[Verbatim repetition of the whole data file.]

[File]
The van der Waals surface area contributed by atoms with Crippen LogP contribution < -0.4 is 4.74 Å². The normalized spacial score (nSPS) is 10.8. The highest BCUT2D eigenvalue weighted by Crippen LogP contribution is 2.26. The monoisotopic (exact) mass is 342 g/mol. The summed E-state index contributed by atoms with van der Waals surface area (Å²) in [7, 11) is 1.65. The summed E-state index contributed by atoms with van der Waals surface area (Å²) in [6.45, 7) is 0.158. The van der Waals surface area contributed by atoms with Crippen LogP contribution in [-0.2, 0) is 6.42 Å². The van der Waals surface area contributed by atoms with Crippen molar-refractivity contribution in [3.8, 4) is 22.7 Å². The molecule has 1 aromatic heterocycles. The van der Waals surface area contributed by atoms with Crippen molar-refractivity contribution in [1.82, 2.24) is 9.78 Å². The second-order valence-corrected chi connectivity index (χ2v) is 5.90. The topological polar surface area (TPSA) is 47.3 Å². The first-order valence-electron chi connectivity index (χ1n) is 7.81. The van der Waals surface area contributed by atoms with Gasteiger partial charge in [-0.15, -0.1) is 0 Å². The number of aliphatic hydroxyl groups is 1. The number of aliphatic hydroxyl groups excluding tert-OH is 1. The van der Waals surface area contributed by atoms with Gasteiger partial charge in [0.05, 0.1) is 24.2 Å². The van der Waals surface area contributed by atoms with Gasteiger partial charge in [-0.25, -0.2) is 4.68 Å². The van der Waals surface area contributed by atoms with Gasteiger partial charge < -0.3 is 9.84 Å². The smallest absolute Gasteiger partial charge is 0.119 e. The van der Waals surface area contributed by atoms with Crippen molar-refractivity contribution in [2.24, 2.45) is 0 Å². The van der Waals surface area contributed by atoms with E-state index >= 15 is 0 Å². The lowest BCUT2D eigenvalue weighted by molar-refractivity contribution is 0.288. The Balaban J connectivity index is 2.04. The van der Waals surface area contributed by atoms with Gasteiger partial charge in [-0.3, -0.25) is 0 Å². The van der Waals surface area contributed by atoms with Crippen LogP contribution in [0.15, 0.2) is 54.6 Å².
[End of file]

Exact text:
The van der Waals surface area contributed by atoms with Crippen LogP contribution < -0.4 is 4.74 Å². The normalized spacial score (nSPS) is 10.8. The highest BCUT2D eigenvalue weighted by Crippen LogP contribution is 2.26. The monoisotopic (exact) mass is 342 g/mol. The summed E-state index contributed by atoms with van der Waals surface area (Å²) in [7, 11) is 1.65. The summed E-state index contributed by atoms with van der Waals surface area (Å²) in [6.45, 7) is 0.158. The van der Waals surface area contributed by atoms with Crippen LogP contribution in [-0.2, 0) is 6.42 Å². The van der Waals surface area contributed by atoms with Crippen molar-refractivity contribution in [3.8, 4) is 22.7 Å². The molecule has 1 aromatic heterocycles. The van der Waals surface area contributed by atoms with Crippen molar-refractivity contribution in [1.82, 2.24) is 9.78 Å². The second-order valence-corrected chi connectivity index (χ2v) is 5.90. The topological polar surface area (TPSA) is 47.3 Å². The first-order valence-electron chi connectivity index (χ1n) is 7.81. The van der Waals surface area contributed by atoms with Gasteiger partial charge in [-0.15, -0.1) is 0 Å². The number of aliphatic hydroxyl groups is 1. The number of aliphatic hydroxyl groups excluding tert-OH is 1. The van der Waals surface area contributed by atoms with Gasteiger partial charge in [0.05, 0.1) is 24.2 Å². The van der Waals surface area contributed by atoms with Gasteiger partial charge in [-0.25, -0.2) is 4.68 Å². The van der Waals surface area contributed by atoms with Gasteiger partial charge < -0.3 is 9.84 Å². The smallest absolute Gasteiger partial charge is 0.119 e. The van der Waals surface area contributed by atoms with Crippen molar-refractivity contribution in [2.24, 2.45) is 0 Å². The van der Waals surface area contributed by atoms with E-state index >= 15 is 0 Å². The lowest BCUT2D eigenvalue weighted by molar-refractivity contribution is 0.288. The Balaban J connectivity index is 2.04. The van der Waals surface area contributed by atoms with Gasteiger partial charge in [-0.3, -0.25) is 0 Å². The van der Waals surface area contributed by atoms with Crippen LogP contribution in [0.15, 0.2) is 54.6 Å².